Display 720 shows an expanded view of the selected portion of the presentation. According to an embodiment, a full size view of the portion of the presentation is attempted to be displayed when the size and resolution of the display device is capable of displaying the full size view. According to another embodiment, the expanded display of content 725 is sized to fit a predetermined percentage of the interactive performance assessment display (e.g. 50-98%). According to an embodiment, a user may exit the expanded display by tapping on another area of the display.

FIG. 8 shows an illustrative processes 800 for rehearsing a presentation and displaying an interactive performance assessment. When reading the discussion of the routines presented herein, it should be appreciated that the logical operations of various embodiments are implemented (1) as a sequence of computer implemented acts or program modules running on a computing system and/or (2) as interconnected machine logic circuits or circuit modules within the computing system. The implementation is a matter of choice dependent on the performance requirements of the computing system implementing the invention. Accordingly, the logical operations illustrated and making up the embodiments described herein are referred to variously as operations, structural devices, acts or modules. These operations, structural devices, acts and modules may be implemented in software, in firmware, in special purpose digital logic, and any combination thereof.

After a start operation, the process moves to operation 810, where a rehearsal mode is entered for a presentation. The presentation may include different portions of content. For example, the portions may be slides, pages, images, document sections, headings, and other discrete portions of content upon which a presentation is based. According to an embodiment, a touch input gesture (e.g. tapping a User Interface (UI) element) is received to enter the rehearsal mode.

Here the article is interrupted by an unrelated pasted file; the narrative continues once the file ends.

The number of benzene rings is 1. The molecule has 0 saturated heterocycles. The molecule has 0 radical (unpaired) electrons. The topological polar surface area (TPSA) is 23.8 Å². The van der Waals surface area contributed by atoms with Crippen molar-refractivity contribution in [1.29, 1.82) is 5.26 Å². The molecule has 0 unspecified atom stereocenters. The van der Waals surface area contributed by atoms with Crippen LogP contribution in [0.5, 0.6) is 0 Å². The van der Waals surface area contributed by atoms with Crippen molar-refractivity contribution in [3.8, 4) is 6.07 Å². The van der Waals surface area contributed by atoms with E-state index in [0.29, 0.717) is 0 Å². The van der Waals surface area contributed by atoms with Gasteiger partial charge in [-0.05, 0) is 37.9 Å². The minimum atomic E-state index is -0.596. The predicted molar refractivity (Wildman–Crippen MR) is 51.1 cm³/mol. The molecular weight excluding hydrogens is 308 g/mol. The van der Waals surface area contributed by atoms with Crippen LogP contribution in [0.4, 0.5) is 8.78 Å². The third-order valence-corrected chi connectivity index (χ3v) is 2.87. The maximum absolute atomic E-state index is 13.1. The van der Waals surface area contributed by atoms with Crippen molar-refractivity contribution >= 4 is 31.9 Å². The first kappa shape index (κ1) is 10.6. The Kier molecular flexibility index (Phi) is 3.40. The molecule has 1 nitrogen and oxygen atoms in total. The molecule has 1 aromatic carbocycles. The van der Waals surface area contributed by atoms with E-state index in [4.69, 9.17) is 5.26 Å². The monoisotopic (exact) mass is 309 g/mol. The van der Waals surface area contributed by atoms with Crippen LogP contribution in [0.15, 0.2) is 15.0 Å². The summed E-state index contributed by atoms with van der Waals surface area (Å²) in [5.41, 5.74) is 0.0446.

Flowing to operation 820, the presentation is rehearsed by the user. For example, the user may practice rehearsal for each of the slides of a presentation. During the rehearsal, a time spent on each of the portions (e.g. slides) of the presentation is determined (e.g. two minutes on slide one, five minutes on slide two, three and a half minutes on slide three . . . ).

Moving to operation 830, a determination is made as to whether a portion of the rehearsal currently being rehearsed is tagged. For example, a user may perform a gesture (e.g. tap on a tag UI element) to tag a slide during a rehearsal of the slide.

Transitioning to operation 840, a determination is made that the rehearsal for the presentation has ended. The rehearsal may end in response to reaching an ending point in the presentation (e.g. reaching last slide) and/or in response to an input from the user (e.g. tapping on an end rehearsal option).

Flowing to optional operation 850, a summary of rehearsal information may be displayed. According to an embodiment, a total time spent on the rehearsal is provided along with a selectable option to display an interactive performance assessment visualization. According to another embodiment, the performance assessment visualization is automatically entered.

Transitioning to operation 860, the interactive performance assessment is displayed. According to an embodiment, the performance assessment visualization displays a graphical indictor for each portion of the presentation (e.g. a bar chart, a pie chart, a line chart, . . . ).

Moving to operation 870, interaction with the performance assessment is received. The interaction may be different types of interactions. For example, the interaction may be received to show a drill down view, adjust a target time for a portion of the content, tag a portion of the content, as well as perform other operations (e.g. move, delete, edit, make a note, and the like).